The way my mind was working at this point is that I’d suffered nine months of training, made countless sacrifices and I wanted no regrets. We made a first pass at them and they responded as expected. Fine. We did a second one and they did. With months invested, I was going to go down swinging, trying, 100 times if need be. I remembered thinking I was doing my best in the Gobi March when I knew I was first Canadian and first in my age class on the 80 km long day. I had needed another Canadian to blow by to awaken in me what was possible and to show me I had in fact settled. Settling is insidious – it sickened me and ultimately I pursued him down. I never caught him but felt so alive going to exhaustion and just learning there is always a little more in you than you think there is, all that untapped stuff we never access, or are blind to.

I’ll spare the experience of kilometre 55 but it became apparent we weren’t in a position to die trying. It was a huge setback to me as finishing #2 meant nothing per se, I preferred to go for broke. Imagine the conversation taking place as our team discussed our feelings on the matter next to a team of four Italians within inches of us, themselves being marshalled to respond. I blew my top, couldn’t contain it. It was horror.

After a few minutes, using some of the techniques I have been learning to bounce back quickly and clear myself of the feelings that can rob me of a good moment, I had let it go. It wasn’t going to happen. And if not, honour them and help each other get to the finish line as fast as possible, together. I talked to Roberto, then he to Paolo their captain and we agreed to move as fast as possible and help each other get the day done. It was a gentlemen’s agreement (sorry Soph) and everyone relaxed.

The sun was setting, and it became a beautiful night to cherish forever. We were building a memorable finish, seven of us together. Roberto is a prince, with five kids including four girls, and he kindly offered advice on teenage-hood – perhaps you get more authentic advice after 65 km? He remarked that the colour of the Sahara is very much like his hometown of Siena. As for the Sahara, all of Siena is homogeneous looking. I remember finding the city absolutely beautiful, and years later finding out is it an actual color in the paint department. Same with Sahara, one grade lighter.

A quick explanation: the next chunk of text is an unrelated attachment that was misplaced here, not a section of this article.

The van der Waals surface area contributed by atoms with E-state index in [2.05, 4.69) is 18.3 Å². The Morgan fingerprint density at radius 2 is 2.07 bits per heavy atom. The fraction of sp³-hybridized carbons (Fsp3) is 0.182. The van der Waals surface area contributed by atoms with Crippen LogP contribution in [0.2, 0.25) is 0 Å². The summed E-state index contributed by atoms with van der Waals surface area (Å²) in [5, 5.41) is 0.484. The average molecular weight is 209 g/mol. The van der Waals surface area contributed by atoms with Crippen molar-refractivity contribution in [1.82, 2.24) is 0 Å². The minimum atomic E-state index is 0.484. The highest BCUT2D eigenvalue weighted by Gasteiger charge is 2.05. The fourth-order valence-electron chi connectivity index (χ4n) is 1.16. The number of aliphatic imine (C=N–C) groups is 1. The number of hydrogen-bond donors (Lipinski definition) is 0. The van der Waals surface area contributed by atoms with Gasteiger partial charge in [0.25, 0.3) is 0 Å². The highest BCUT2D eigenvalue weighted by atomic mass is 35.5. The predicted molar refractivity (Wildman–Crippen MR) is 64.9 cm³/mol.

Enrique talked about his love of running and tennis. He shared he owned a home in France too. We talked about our families, we had so many similarities. Michele, the 2:30 marathoner, doesn’t speak English, and his legs do the talking. Soph was happy, she liked their smell; they are clean shaven, eat real food, and wear cologne I think. I ran next to Paolo, the captain, who is a celebrity runner in Italy, and we went as hard as we could without talking for extended periods of time, lights turned off, using the moon light to guide us. And we walked a lot too. He shared that he practiced running on the beach with eye covered to increase the tactility of his feet so he could run at night in the desert, free and uninhibited. He is one of these guys who has combined personal interest with profession; he no longer is an ER, he is now a personal trainer. His science background has allowed him to leverage nutrition and he shared how they prepared for the race, including blood analysis and required blood nutrients and minerals to optimize it for the heat. It was very informative and the opening for that conversation hadn’t been possible until that point. They left little to chance; I even had his publicist send me an email after reading my blogs! You could say he took this race seriously, as I did. He suggested we do one of these together one day, in the same team.

I ran next to a world class champion in the middle of the night in the Sahara, after having started at 7 a.m. that morning. It was beautiful. The seven of us crossed the finish line together laughing with their camera crew in tow filming it, exchanging polenta for sport beans. We came in second but gave a good fight; the closest 1-2 finish in RacingThePlanet’s team competition history. They thanked us for pushing them and we did the same.

We need to nurse our body parts, Ernie has a bad ankle and Sophie’s feet are badly mangled up. Sophie is an incredible champion; she won the women’s category by six or seven hours overall but because she is registered as part of our team, she and others here will know but she will be without the large trophy. Also the highest finish for a woman as part of a team entry – we came in the top 20 overall as a team.

Tonight we will have the cigars, champagne and polenta, and close the chapter and make it a memory to savour. And more important, I read we were now at $97,000 for NABS! Thanks for your encouragements and pledges.

Carpe diem,